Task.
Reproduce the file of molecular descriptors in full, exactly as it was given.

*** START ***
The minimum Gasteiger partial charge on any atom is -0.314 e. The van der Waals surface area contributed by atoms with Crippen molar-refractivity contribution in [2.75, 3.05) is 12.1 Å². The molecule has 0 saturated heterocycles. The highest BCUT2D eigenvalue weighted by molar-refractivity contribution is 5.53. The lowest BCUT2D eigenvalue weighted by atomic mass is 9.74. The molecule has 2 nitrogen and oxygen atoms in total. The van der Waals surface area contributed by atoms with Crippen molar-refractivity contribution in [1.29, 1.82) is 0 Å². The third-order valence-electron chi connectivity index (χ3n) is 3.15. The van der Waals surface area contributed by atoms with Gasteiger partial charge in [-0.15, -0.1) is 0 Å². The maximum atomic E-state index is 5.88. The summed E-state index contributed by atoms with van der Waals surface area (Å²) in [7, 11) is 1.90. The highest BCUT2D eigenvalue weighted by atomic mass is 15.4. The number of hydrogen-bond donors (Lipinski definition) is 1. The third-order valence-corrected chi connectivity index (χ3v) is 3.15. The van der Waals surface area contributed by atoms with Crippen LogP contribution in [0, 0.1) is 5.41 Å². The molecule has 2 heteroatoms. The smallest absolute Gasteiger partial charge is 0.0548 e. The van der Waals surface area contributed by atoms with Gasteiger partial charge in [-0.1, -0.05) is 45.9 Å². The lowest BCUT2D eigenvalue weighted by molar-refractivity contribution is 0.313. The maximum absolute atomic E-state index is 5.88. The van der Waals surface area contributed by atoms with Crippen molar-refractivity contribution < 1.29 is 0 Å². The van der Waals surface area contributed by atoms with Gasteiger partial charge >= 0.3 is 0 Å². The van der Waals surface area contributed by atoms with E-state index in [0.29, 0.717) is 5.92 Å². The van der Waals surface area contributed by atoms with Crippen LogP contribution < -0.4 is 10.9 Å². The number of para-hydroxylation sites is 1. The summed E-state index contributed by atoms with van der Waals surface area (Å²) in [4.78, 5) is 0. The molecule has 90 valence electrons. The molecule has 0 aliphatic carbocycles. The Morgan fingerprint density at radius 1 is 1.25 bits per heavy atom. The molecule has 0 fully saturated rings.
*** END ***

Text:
The minimum Gasteiger partial charge on any atom is -0.314 e. The van der Waals surface area contributed by atoms with Crippen molar-refractivity contribution in [2.75, 3.05) is 12.1 Å². The molecule has 0 saturated heterocycles. The highest BCUT2D eigenvalue weighted by molar-refractivity contribution is 5.53. The lowest BCUT2D eigenvalue weighted by atomic mass is 9.74. The molecule has 2 nitrogen and oxygen atoms in total. The van der Waals surface area contributed by atoms with Crippen molar-refractivity contribution in [1.29, 1.82) is 0 Å². The third-order valence-electron chi connectivity index (χ3n) is 3.15. The van der Waals surface area contributed by atoms with Gasteiger partial charge in [-0.15, -0.1) is 0 Å². The maximum atomic E-state index is 5.88. The summed E-state index contributed by atoms with van der Waals surface area (Å²) in [7, 11) is 1.90. The highest BCUT2D eigenvalue weighted by atomic mass is 15.4. The number of hydrogen-bond donors (Lipinski definition) is 1. The third-order valence-corrected chi connectivity index (χ3v) is 3.15. The van der Waals surface area contributed by atoms with Crippen LogP contribution in [0, 0.1) is 5.41 Å². The molecule has 2 heteroatoms. The smallest absolute Gasteiger partial charge is 0.0548 e. The van der Waals surface area contributed by atoms with Gasteiger partial charge in [-0.1, -0.05) is 45.9 Å². The lowest BCUT2D eigenvalue weighted by molar-refractivity contribution is 0.313. The maximum absolute atomic E-state index is 5.88. The van der Waals surface area contributed by atoms with Crippen molar-refractivity contribution < 1.29 is 0 Å². The van der Waals surface area contributed by atoms with Gasteiger partial charge >= 0.3 is 0 Å². The van der Waals surface area contributed by atoms with E-state index in [0.29, 0.717) is 5.92 Å². The van der Waals surface area contributed by atoms with Crippen LogP contribution < -0.4 is 10.9 Å². The number of para-hydroxylation sites is 1. The summed E-state index contributed by atoms with van der Waals surface area (Å²) in [4.78, 5) is 0. The molecule has 90 valence electrons. The molecule has 0 aliphatic carbocycles. The Morgan fingerprint density at radius 1 is 1.25 bits per heavy atom. The molecule has 0 fully saturated rings.